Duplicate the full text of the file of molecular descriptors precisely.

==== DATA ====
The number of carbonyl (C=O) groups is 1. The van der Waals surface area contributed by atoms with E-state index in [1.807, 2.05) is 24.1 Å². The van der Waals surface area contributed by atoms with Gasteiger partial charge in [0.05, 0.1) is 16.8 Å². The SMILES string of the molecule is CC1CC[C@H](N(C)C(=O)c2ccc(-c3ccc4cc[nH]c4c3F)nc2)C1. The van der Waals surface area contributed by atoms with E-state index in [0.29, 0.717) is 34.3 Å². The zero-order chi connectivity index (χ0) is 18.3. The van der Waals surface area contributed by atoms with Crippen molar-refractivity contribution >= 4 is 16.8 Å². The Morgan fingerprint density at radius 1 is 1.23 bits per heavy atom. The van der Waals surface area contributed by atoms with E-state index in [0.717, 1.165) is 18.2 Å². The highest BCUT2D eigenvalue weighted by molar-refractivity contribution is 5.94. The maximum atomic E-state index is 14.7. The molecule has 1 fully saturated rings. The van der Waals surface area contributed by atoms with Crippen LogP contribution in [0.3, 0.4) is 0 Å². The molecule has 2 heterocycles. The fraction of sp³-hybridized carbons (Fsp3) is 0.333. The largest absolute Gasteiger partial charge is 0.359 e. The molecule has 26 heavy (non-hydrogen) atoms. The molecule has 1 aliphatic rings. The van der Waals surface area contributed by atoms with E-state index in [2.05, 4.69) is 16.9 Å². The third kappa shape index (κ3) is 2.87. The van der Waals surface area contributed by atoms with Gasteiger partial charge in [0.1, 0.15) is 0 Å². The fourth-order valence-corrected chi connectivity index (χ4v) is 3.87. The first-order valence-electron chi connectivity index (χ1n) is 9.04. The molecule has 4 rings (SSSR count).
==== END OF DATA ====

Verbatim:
The number of carbonyl (C=O) groups is 1. The van der Waals surface area contributed by atoms with E-state index in [1.807, 2.05) is 24.1 Å². The van der Waals surface area contributed by atoms with Gasteiger partial charge in [0.05, 0.1) is 16.8 Å². The SMILES string of the molecule is CC1CC[C@H](N(C)C(=O)c2ccc(-c3ccc4cc[nH]c4c3F)nc2)C1. The van der Waals surface area contributed by atoms with E-state index in [0.29, 0.717) is 34.3 Å². The zero-order chi connectivity index (χ0) is 18.3. The van der Waals surface area contributed by atoms with Crippen molar-refractivity contribution >= 4 is 16.8 Å². The Morgan fingerprint density at radius 1 is 1.23 bits per heavy atom. The van der Waals surface area contributed by atoms with E-state index in [0.717, 1.165) is 18.2 Å². The highest BCUT2D eigenvalue weighted by molar-refractivity contribution is 5.94. The maximum atomic E-state index is 14.7. The molecule has 1 fully saturated rings. The van der Waals surface area contributed by atoms with Crippen LogP contribution in [0.3, 0.4) is 0 Å². The molecule has 2 heterocycles. The fraction of sp³-hybridized carbons (Fsp3) is 0.333. The largest absolute Gasteiger partial charge is 0.359 e. The molecule has 26 heavy (non-hydrogen) atoms. The molecule has 1 aliphatic rings. The van der Waals surface area contributed by atoms with E-state index in [2.05, 4.69) is 16.9 Å². The third kappa shape index (κ3) is 2.87. The van der Waals surface area contributed by atoms with Gasteiger partial charge in [0.1, 0.15) is 0 Å². The fourth-order valence-corrected chi connectivity index (χ4v) is 3.87. The first-order valence-electron chi connectivity index (χ1n) is 9.04. The molecule has 4 rings (SSSR count).